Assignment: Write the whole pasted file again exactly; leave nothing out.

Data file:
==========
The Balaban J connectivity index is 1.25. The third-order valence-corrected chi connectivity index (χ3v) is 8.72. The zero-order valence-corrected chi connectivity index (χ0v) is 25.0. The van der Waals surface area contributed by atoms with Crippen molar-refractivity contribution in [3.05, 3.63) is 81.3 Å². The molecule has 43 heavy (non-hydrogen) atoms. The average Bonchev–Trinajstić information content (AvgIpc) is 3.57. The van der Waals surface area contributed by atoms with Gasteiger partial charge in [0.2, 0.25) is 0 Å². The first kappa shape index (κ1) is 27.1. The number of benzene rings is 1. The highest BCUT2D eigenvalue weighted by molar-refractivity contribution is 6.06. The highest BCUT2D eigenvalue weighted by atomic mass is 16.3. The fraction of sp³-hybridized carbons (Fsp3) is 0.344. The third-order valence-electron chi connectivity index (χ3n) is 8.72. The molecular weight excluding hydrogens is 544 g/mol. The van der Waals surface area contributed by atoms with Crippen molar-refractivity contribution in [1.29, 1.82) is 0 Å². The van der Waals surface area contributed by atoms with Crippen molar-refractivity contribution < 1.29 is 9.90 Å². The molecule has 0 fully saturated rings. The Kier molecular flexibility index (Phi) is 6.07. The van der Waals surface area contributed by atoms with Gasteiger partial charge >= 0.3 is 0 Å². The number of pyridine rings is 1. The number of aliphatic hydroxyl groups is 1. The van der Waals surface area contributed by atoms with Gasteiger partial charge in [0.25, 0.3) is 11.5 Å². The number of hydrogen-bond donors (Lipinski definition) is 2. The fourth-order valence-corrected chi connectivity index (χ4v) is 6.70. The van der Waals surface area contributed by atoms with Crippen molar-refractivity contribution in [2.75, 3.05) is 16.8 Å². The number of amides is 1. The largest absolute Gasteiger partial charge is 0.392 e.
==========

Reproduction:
The Balaban J connectivity index is 1.25. The third-order valence-corrected chi connectivity index (χ3v) is 8.72. The zero-order valence-corrected chi connectivity index (χ0v) is 25.0. The van der Waals surface area contributed by atoms with Crippen molar-refractivity contribution in [3.05, 3.63) is 81.3 Å². The molecule has 43 heavy (non-hydrogen) atoms. The average Bonchev–Trinajstić information content (AvgIpc) is 3.57. The van der Waals surface area contributed by atoms with Gasteiger partial charge in [0.2, 0.25) is 0 Å². The first kappa shape index (κ1) is 27.1. The number of benzene rings is 1. The highest BCUT2D eigenvalue weighted by molar-refractivity contribution is 6.06. The highest BCUT2D eigenvalue weighted by atomic mass is 16.3. The fraction of sp³-hybridized carbons (Fsp3) is 0.344. The third-order valence-electron chi connectivity index (χ3n) is 8.72. The molecular weight excluding hydrogens is 544 g/mol. The van der Waals surface area contributed by atoms with Crippen molar-refractivity contribution in [1.29, 1.82) is 0 Å². The van der Waals surface area contributed by atoms with Crippen molar-refractivity contribution < 1.29 is 9.90 Å². The molecule has 0 fully saturated rings. The Kier molecular flexibility index (Phi) is 6.07. The van der Waals surface area contributed by atoms with Gasteiger partial charge >= 0.3 is 0 Å². The number of pyridine rings is 1. The number of aliphatic hydroxyl groups is 1. The van der Waals surface area contributed by atoms with Gasteiger partial charge in [0.25, 0.3) is 11.5 Å². The number of hydrogen-bond donors (Lipinski definition) is 2. The fourth-order valence-corrected chi connectivity index (χ4v) is 6.70. The van der Waals surface area contributed by atoms with Crippen molar-refractivity contribution in [2.75, 3.05) is 16.8 Å². The number of amides is 1. The largest absolute Gasteiger partial charge is 0.392 e.